Leonard Chang
“In one of the most self-assured debuts I’ve read, Chosen takes the charged and important issue of adoption and spins it into a gripping story that will keep readers captivated. Chandra Hoffman, a superb artist and storyteller, has written a beautiful and compelling novel.”
Booklist
“[Hoffman’s] sparkling debut fully engages the reader with Chloe’s altruistic dreams and the predicament in which she unexpectedly finds herself.”
USA Today
“A shocking ending.”
Publishers Weekly
Hoffman's middling debut explores the darker side of open adoption, as seen through the eyes of Chloe Pinter, a young social worker at a Portland, Ore., adoption agency. Juggling the insecurities of the wealthy and infertile Francie and John McAdoo with the increasingly strident demands of the contracted and impoverished birth parents, Penny and Jason, Chloe starts to question her own beliefs and motivations. When Chloe sees that Penny has bought a basinet, she warns the McAdoos that the adoption might not go through, inadvertently setting off a chain of events that eventually puts a newborn in danger's path. Hoffman seems to want the reader to understand the dilemma of birth parents confronted with the need to give up a child, but Penny and Jason and their family are too damaged and destructive to elicit any empathy, and the McAdoos, on the other end of the class spectrum, never fail to fall into stereotype. There is a whisper of a solid story about the way poverty, yearning, opportunity, and loss can play out, but with characters so weakly realized, it's tough to see this as anything more than a good-intentioned but inexpert exercise. (Sept.)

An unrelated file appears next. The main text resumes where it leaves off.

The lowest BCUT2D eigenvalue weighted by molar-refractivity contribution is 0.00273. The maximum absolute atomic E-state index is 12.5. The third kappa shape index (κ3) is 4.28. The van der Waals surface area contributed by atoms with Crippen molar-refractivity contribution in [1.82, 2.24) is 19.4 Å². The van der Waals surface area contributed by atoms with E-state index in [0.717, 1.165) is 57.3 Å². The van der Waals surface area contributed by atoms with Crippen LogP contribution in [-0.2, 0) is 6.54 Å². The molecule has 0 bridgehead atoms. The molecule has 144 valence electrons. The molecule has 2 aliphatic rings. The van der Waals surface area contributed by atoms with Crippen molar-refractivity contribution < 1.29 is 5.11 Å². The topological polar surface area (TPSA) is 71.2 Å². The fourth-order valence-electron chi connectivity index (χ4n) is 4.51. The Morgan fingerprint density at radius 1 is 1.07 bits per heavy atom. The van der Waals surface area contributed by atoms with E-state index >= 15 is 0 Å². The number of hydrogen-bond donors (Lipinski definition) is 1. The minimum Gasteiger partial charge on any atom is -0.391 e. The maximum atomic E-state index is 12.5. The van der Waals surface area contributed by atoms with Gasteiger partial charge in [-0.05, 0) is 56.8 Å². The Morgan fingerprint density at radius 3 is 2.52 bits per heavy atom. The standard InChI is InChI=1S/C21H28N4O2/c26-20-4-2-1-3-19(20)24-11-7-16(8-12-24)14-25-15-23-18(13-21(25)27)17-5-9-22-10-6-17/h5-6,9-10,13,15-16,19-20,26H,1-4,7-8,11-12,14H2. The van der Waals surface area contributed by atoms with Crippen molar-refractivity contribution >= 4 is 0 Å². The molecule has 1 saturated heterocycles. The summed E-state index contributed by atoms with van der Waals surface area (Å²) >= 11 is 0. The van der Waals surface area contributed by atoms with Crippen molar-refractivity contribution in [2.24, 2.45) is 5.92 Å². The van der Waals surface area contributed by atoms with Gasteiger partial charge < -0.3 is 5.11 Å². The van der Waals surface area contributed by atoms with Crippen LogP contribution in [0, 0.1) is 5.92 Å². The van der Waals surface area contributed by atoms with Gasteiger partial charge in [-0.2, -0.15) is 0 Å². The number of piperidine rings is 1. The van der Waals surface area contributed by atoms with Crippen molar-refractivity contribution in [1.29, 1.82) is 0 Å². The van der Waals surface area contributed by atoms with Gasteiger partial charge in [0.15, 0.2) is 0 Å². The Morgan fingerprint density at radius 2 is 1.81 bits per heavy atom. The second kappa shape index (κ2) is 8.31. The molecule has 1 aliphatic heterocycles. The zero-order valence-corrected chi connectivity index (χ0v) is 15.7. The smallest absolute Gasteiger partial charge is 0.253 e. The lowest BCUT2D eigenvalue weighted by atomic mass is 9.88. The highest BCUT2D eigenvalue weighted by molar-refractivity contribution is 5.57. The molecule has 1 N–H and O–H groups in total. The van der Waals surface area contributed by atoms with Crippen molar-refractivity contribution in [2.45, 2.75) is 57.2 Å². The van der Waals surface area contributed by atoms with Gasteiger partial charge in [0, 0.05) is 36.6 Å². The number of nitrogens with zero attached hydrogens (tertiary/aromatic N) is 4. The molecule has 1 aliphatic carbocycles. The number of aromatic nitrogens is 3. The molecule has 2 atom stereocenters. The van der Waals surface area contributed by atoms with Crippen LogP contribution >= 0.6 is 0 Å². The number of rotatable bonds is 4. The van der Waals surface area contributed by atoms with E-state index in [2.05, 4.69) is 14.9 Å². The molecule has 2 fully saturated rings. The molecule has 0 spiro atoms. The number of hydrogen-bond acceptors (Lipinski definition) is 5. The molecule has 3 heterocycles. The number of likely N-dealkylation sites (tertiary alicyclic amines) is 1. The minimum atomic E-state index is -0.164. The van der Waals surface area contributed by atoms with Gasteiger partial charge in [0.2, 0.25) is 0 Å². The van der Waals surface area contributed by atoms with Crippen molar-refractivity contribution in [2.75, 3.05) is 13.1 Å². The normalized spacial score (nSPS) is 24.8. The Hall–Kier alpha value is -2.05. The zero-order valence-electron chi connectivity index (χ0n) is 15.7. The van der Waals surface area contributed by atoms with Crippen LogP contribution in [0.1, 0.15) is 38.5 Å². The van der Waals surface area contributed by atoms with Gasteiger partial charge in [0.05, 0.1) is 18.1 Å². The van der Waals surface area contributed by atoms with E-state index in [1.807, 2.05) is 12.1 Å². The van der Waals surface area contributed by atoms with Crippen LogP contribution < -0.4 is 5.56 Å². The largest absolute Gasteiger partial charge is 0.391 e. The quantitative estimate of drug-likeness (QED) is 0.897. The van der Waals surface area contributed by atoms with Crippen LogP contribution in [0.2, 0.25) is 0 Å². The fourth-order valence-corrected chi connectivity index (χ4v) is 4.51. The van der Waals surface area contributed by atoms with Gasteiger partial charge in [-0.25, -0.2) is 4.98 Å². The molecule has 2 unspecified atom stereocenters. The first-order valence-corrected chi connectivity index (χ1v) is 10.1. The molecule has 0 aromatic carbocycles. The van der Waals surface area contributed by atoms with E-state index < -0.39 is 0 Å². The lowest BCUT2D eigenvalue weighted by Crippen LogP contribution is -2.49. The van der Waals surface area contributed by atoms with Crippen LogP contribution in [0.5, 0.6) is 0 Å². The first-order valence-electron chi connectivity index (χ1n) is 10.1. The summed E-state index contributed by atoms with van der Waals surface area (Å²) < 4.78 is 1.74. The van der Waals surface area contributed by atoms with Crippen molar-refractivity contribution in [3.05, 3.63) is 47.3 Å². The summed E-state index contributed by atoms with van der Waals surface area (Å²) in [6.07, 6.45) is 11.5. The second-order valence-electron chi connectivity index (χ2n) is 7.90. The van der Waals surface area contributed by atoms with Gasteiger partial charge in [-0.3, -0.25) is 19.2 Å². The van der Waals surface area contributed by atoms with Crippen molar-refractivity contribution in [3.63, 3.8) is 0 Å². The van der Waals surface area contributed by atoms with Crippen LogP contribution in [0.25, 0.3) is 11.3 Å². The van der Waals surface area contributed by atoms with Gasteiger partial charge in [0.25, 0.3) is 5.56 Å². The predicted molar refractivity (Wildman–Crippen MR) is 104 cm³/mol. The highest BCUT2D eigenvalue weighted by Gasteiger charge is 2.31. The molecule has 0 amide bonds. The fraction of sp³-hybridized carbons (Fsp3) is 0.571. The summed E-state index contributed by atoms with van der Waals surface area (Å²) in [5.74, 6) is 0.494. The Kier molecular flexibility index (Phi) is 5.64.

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Product Details

  • ISBN-13: 9780061974311
  • Publisher: HarperCollins Publishers
  • Publication date: 11/8/2011
  • Edition description: Reprint
  • Pages: 320
  • Sales rank: 475,416
  • Product dimensions: 5.40 (w) x 7.80 (h) x 0.80 (d)

Meet the Author

Chandra Hoffman

Chandra Hoffman has been an orphanage relief worker in Romania, a horse trainer in the Caribbean, a short-order cook in a third- world hospital, the director of a U.S. adoption program, and an event planner for Philadelphia’s Main Line elite. She lives outside Philadelphia with her husband and their three young children. Chosen is her first novel.

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Customer Reviews

Average Rating 4
( 27 )
Rating Distribution

5 Star

(10)

4 Star

(9)

3 Star

(6)

2 Star

(1)

1 Star

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See All Sort by: Showing 1 – 20 of 28 Customer Reviews
  • Anonymous

    Posted January 20, 2014

    Chosen: Chapter Three